There is also a “total points” race where all riders race in two qualifier races and the main race.  Each rider will earn points depending on how they place in each race.  These points are added together to determine the overall winner of the event.

Points and Awards

You might wonder how riders get the numbers on their number plates.  These number are determined by the number of points a rider earns over the course of the year.  When you first sign up with USA BMX you will be assigned a number. However, at the start of each new BMX year, your number will be reassigned based on the number of points you earn.

The more races you compete in, the more points you will earn. The more points you earn, the better your number will be.  The ultimate goal is to ride off with the #1 plate!

How BMX Races Work

Still have questions?

One of the best parts about BMX is how helpful and friendly everyone is at the track.  You can ask your track operator or any of the track volunteers about how races work and they’ll be more than happy to help you understand.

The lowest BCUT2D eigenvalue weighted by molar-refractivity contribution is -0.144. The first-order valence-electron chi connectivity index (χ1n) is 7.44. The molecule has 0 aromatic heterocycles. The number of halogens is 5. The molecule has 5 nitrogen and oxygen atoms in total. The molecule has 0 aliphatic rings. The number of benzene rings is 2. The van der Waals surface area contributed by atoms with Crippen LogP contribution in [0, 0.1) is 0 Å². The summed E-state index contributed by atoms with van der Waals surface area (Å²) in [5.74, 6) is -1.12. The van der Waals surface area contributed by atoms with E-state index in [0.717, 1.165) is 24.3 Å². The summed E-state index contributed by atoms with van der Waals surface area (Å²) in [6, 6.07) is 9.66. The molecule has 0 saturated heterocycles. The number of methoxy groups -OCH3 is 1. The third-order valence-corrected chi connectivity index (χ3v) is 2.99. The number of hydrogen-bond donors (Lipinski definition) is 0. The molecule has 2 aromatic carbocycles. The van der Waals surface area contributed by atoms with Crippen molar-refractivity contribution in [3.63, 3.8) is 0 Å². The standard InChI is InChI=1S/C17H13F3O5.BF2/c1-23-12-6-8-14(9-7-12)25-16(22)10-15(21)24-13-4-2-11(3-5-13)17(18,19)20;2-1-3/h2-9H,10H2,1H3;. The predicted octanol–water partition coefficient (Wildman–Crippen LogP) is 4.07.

Little by little, with constant consistency, you will find yourself growing in so many ways! Not only in your skills as a racer, but in the confidence and self-assurance it takes to tackle a sport head-on, and make it your own. So go out there, make mistakes, get bruised-up, learn from it all, and we’ll see you at the finish line.

BMX Stuff You Might Like

Related Content You Might Be Interested In

Looking for more?  Check out all of the BMX Basics content on BMX-Insider.

Leave a Reply

Your email address will not be published.